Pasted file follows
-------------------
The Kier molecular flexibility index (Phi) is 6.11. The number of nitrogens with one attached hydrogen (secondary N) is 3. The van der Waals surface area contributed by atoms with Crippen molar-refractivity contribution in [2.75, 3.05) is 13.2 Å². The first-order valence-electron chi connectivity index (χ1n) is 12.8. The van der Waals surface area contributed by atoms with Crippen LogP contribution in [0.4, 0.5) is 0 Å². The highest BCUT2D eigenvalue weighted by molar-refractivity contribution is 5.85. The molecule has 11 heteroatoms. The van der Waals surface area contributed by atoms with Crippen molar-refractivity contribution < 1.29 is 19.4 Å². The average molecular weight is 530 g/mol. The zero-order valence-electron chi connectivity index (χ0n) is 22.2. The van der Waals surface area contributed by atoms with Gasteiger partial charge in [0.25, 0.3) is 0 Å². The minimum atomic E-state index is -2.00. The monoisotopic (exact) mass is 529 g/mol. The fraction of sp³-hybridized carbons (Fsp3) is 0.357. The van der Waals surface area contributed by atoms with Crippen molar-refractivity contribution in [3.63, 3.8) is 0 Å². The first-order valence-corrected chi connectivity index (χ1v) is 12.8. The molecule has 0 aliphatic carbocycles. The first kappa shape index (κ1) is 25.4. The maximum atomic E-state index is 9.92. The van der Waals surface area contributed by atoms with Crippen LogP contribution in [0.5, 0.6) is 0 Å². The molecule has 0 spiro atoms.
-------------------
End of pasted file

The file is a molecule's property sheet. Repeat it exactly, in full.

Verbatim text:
The Kier molecular flexibility index (Phi) is 6.11. The number of nitrogens with one attached hydrogen (secondary N) is 3. The van der Waals surface area contributed by atoms with Crippen molar-refractivity contribution in [2.75, 3.05) is 13.2 Å². The first-order valence-electron chi connectivity index (χ1n) is 12.8. The van der Waals surface area contributed by atoms with Crippen LogP contribution in [0.4, 0.5) is 0 Å². The highest BCUT2D eigenvalue weighted by molar-refractivity contribution is 5.85. The molecule has 11 heteroatoms. The van der Waals surface area contributed by atoms with Crippen molar-refractivity contribution < 1.29 is 19.4 Å². The average molecular weight is 530 g/mol. The zero-order valence-electron chi connectivity index (χ0n) is 22.2. The van der Waals surface area contributed by atoms with Gasteiger partial charge in [0.25, 0.3) is 0 Å². The minimum atomic E-state index is -2.00. The monoisotopic (exact) mass is 529 g/mol. The fraction of sp³-hybridized carbons (Fsp3) is 0.357. The van der Waals surface area contributed by atoms with Crippen molar-refractivity contribution in [3.63, 3.8) is 0 Å². The first-order valence-corrected chi connectivity index (χ1v) is 12.8. The molecule has 0 aliphatic carbocycles. The first kappa shape index (κ1) is 25.4. The maximum atomic E-state index is 9.92. The van der Waals surface area contributed by atoms with Crippen LogP contribution in [0.5, 0.6) is 0 Å². The molecule has 0 spiro atoms.